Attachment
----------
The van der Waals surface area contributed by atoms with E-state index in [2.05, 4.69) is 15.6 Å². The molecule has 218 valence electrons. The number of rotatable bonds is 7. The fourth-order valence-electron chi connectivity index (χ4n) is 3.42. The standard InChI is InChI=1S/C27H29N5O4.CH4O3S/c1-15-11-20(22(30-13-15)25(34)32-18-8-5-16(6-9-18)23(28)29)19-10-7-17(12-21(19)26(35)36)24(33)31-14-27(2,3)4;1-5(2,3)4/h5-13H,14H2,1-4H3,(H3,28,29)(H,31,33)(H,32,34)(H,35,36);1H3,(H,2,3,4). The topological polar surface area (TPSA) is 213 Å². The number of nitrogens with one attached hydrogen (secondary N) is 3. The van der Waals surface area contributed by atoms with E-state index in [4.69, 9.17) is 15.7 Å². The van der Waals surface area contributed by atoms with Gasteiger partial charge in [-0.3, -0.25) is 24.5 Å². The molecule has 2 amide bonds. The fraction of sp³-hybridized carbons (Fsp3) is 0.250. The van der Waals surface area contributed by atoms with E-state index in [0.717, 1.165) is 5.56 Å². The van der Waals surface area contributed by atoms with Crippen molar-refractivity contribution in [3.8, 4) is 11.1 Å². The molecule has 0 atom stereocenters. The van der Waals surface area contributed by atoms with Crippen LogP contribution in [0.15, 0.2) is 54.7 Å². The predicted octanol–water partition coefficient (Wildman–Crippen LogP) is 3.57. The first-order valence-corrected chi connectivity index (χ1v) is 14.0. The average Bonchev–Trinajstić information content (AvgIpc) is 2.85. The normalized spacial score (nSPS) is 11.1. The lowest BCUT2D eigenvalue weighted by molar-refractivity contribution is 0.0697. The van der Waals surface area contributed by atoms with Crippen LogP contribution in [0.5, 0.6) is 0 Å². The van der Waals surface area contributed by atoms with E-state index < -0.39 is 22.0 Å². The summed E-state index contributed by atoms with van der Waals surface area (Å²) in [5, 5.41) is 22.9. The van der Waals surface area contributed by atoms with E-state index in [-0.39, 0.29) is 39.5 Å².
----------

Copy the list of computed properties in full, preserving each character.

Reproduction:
The van der Waals surface area contributed by atoms with E-state index in [2.05, 4.69) is 15.6 Å². The molecule has 218 valence electrons. The number of rotatable bonds is 7. The fourth-order valence-electron chi connectivity index (χ4n) is 3.42. The standard InChI is InChI=1S/C27H29N5O4.CH4O3S/c1-15-11-20(22(30-13-15)25(34)32-18-8-5-16(6-9-18)23(28)29)19-10-7-17(12-21(19)26(35)36)24(33)31-14-27(2,3)4;1-5(2,3)4/h5-13H,14H2,1-4H3,(H3,28,29)(H,31,33)(H,32,34)(H,35,36);1H3,(H,2,3,4). The topological polar surface area (TPSA) is 213 Å². The number of nitrogens with one attached hydrogen (secondary N) is 3. The van der Waals surface area contributed by atoms with E-state index in [4.69, 9.17) is 15.7 Å². The van der Waals surface area contributed by atoms with Gasteiger partial charge in [-0.3, -0.25) is 24.5 Å². The molecule has 2 amide bonds. The fraction of sp³-hybridized carbons (Fsp3) is 0.250. The van der Waals surface area contributed by atoms with E-state index in [0.717, 1.165) is 5.56 Å². The van der Waals surface area contributed by atoms with Crippen molar-refractivity contribution in [3.8, 4) is 11.1 Å². The molecule has 0 atom stereocenters. The van der Waals surface area contributed by atoms with Crippen LogP contribution in [0.15, 0.2) is 54.7 Å². The predicted octanol–water partition coefficient (Wildman–Crippen LogP) is 3.57. The first-order valence-corrected chi connectivity index (χ1v) is 14.0. The average Bonchev–Trinajstić information content (AvgIpc) is 2.85. The normalized spacial score (nSPS) is 11.1. The lowest BCUT2D eigenvalue weighted by molar-refractivity contribution is 0.0697. The van der Waals surface area contributed by atoms with Crippen LogP contribution in [0.5, 0.6) is 0 Å². The van der Waals surface area contributed by atoms with E-state index < -0.39 is 22.0 Å². The summed E-state index contributed by atoms with van der Waals surface area (Å²) in [5, 5.41) is 22.9. The van der Waals surface area contributed by atoms with E-state index in [-0.39, 0.29) is 39.5 Å².